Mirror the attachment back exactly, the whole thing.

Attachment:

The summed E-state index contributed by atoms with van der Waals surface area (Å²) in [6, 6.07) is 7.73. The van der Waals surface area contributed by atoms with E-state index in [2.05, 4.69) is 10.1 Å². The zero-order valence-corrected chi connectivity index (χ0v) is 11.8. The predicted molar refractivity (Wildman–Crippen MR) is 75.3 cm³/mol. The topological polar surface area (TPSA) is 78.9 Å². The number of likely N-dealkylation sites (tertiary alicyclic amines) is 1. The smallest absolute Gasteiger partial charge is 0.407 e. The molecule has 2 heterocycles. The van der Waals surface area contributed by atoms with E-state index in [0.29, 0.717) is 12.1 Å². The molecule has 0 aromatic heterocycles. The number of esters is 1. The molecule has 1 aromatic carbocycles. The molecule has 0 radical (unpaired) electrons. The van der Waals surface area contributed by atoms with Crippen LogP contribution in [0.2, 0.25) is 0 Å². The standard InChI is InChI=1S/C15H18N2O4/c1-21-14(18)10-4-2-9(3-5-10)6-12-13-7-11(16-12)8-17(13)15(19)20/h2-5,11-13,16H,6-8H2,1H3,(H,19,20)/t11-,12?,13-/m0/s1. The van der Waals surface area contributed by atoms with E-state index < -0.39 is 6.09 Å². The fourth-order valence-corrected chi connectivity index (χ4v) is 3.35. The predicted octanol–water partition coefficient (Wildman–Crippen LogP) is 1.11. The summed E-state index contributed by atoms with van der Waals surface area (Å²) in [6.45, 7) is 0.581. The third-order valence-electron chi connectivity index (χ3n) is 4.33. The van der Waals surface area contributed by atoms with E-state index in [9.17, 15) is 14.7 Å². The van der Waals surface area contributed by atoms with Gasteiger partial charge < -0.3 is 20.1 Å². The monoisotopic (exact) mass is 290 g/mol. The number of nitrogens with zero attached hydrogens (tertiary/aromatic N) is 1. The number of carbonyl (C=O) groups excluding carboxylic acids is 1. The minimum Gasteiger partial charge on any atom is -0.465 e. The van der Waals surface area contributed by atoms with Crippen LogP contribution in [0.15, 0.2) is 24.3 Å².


The summed E-state index contributed by atoms with van der Waals surface area (Å²) in [6, 6.07) is 7.73. The van der Waals surface area contributed by atoms with E-state index in [2.05, 4.69) is 10.1 Å². The zero-order valence-corrected chi connectivity index (χ0v) is 11.8. The predicted molar refractivity (Wildman–Crippen MR) is 75.3 cm³/mol. The topological polar surface area (TPSA) is 78.9 Å². The number of likely N-dealkylation sites (tertiary alicyclic amines) is 1. The smallest absolute Gasteiger partial charge is 0.407 e. The molecule has 2 heterocycles. The van der Waals surface area contributed by atoms with E-state index in [0.29, 0.717) is 12.1 Å². The molecule has 0 aromatic heterocycles. The number of esters is 1. The molecule has 1 aromatic carbocycles. The molecule has 0 radical (unpaired) electrons. The van der Waals surface area contributed by atoms with Crippen LogP contribution in [0.2, 0.25) is 0 Å². The standard InChI is InChI=1S/C15H18N2O4/c1-21-14(18)10-4-2-9(3-5-10)6-12-13-7-11(16-12)8-17(13)15(19)20/h2-5,11-13,16H,6-8H2,1H3,(H,19,20)/t11-,12?,13-/m0/s1. The van der Waals surface area contributed by atoms with E-state index < -0.39 is 6.09 Å². The fourth-order valence-corrected chi connectivity index (χ4v) is 3.35. The predicted octanol–water partition coefficient (Wildman–Crippen LogP) is 1.11. The summed E-state index contributed by atoms with van der Waals surface area (Å²) in [6.45, 7) is 0.581. The third-order valence-electron chi connectivity index (χ3n) is 4.33. The van der Waals surface area contributed by atoms with E-state index in [9.17, 15) is 14.7 Å². The van der Waals surface area contributed by atoms with Gasteiger partial charge < -0.3 is 20.1 Å². The monoisotopic (exact) mass is 290 g/mol. The number of nitrogens with zero attached hydrogens (tertiary/aromatic N) is 1. The number of carbonyl (C=O) groups excluding carboxylic acids is 1. The minimum Gasteiger partial charge on any atom is -0.465 e. The van der Waals surface area contributed by atoms with Crippen LogP contribution in [0.15, 0.2) is 24.3 Å².